So is neuroscience psychology just all in our heads? You betcha! And that's a good thing. Thanks to tests such as brain imaging, we now know that there is indeed support in our brains for the basis of neuroscience psychology. In Discover Magazine, writer Jim Robbins shows how the front portion of our brain (the prefrontal cortex) drives how we respond to life and our general outlook on things [source: Robbins]. So, if you're faced with adversity and still maintain a positive outlook, you have your prefrontal cortexes to thank.
Recent research takes this prefrontal cortex business one step deeper. As it turns out, our temperament and responses to the world around us are also driven by which side of our prefrontal cortex does the most work. If correct, one side of our prefrontal cortex is responsible for positive emotions; the other is responsible for negative. So just how positive or down-trodden we are may be linked to which side of our prefrontal cortex steps up to the plate and does its job. Those with an overactive right cortex or underactive left cortex may be susceptible to depression, while those with the opposite cortex power may tend to be more optimistic [source: Robbins].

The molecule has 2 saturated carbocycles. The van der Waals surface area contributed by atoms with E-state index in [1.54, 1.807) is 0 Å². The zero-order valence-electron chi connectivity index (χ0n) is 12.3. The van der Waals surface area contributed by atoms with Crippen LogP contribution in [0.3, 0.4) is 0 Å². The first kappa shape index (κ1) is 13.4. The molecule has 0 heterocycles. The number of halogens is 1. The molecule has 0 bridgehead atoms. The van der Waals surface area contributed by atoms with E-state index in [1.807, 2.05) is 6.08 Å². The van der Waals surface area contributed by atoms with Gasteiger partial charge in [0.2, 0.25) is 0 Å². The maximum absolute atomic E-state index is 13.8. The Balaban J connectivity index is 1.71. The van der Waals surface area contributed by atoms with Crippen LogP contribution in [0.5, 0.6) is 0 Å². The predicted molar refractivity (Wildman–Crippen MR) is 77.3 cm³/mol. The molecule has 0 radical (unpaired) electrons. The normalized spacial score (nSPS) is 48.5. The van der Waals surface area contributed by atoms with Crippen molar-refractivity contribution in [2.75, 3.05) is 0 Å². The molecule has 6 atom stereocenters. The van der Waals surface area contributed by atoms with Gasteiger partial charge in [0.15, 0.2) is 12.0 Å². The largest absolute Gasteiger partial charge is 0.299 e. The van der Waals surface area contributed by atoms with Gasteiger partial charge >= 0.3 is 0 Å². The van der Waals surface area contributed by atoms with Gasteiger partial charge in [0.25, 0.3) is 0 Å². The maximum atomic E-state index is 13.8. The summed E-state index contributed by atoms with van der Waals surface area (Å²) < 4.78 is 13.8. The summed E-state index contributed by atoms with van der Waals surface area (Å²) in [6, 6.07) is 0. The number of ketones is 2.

Neuroscientist Richard Davidson tied neuroscience psychology to meditation when he examined Tibetan Buddhists in his lab. He brought in monks who were very experienced in meditation along with a control group of college students, and when he attached electrodes to their heads to test brain waves, he found that not only did the monks' brains produce gamma rays 30 times stronger than those of the students, but they also seemed to have more active brains -- especially in the left prefrontal cortex, where positive emotions come from [source: Geirland]. The experiment suggests that people may be able to increase positive thoughts and bolster the left prefrontal cortex through acts like meditation.
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